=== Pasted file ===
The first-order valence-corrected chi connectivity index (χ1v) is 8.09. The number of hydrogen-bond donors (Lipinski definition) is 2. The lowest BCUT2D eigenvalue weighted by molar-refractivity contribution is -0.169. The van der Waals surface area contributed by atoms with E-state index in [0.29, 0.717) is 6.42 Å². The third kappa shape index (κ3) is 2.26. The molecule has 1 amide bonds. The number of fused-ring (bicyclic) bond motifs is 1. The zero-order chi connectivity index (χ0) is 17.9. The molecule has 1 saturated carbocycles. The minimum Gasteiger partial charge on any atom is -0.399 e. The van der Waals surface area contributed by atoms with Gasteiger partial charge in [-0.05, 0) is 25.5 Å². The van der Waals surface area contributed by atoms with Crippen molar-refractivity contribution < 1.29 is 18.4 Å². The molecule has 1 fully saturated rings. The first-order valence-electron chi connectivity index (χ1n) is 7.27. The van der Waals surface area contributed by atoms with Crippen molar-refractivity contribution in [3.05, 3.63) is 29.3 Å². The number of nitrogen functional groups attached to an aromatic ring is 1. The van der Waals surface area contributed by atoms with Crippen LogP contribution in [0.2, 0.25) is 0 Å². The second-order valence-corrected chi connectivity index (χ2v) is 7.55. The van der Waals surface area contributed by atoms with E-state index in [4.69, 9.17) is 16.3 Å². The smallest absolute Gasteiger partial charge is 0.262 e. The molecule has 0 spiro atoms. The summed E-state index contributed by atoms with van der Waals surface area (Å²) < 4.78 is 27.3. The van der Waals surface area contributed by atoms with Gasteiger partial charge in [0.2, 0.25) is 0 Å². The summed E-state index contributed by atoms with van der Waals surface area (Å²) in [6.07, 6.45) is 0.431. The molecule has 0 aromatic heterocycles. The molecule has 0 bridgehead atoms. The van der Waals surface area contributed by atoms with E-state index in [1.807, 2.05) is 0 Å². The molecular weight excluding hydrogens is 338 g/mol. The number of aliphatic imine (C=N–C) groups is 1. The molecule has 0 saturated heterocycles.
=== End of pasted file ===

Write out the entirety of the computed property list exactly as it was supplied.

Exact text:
The first-order valence-corrected chi connectivity index (χ1v) is 8.09. The number of hydrogen-bond donors (Lipinski definition) is 2. The lowest BCUT2D eigenvalue weighted by molar-refractivity contribution is -0.169. The van der Waals surface area contributed by atoms with E-state index in [0.29, 0.717) is 6.42 Å². The third kappa shape index (κ3) is 2.26. The molecule has 1 amide bonds. The number of fused-ring (bicyclic) bond motifs is 1. The zero-order chi connectivity index (χ0) is 17.9. The molecule has 1 saturated carbocycles. The minimum Gasteiger partial charge on any atom is -0.399 e. The van der Waals surface area contributed by atoms with Gasteiger partial charge in [-0.05, 0) is 25.5 Å². The van der Waals surface area contributed by atoms with Crippen molar-refractivity contribution < 1.29 is 18.4 Å². The molecule has 1 fully saturated rings. The first-order valence-electron chi connectivity index (χ1n) is 7.27. The van der Waals surface area contributed by atoms with Crippen molar-refractivity contribution in [3.05, 3.63) is 29.3 Å². The number of nitrogen functional groups attached to an aromatic ring is 1. The van der Waals surface area contributed by atoms with Crippen LogP contribution in [0.2, 0.25) is 0 Å². The second-order valence-corrected chi connectivity index (χ2v) is 7.55. The van der Waals surface area contributed by atoms with E-state index in [4.69, 9.17) is 16.3 Å². The smallest absolute Gasteiger partial charge is 0.262 e. The molecule has 0 spiro atoms. The summed E-state index contributed by atoms with van der Waals surface area (Å²) < 4.78 is 27.3. The van der Waals surface area contributed by atoms with Gasteiger partial charge in [0.2, 0.25) is 0 Å². The summed E-state index contributed by atoms with van der Waals surface area (Å²) in [6.07, 6.45) is 0.431. The molecule has 0 aromatic heterocycles. The molecule has 0 bridgehead atoms. The van der Waals surface area contributed by atoms with E-state index in [1.807, 2.05) is 0 Å². The molecular weight excluding hydrogens is 338 g/mol. The number of aliphatic imine (C=N–C) groups is 1. The molecule has 0 saturated heterocycles.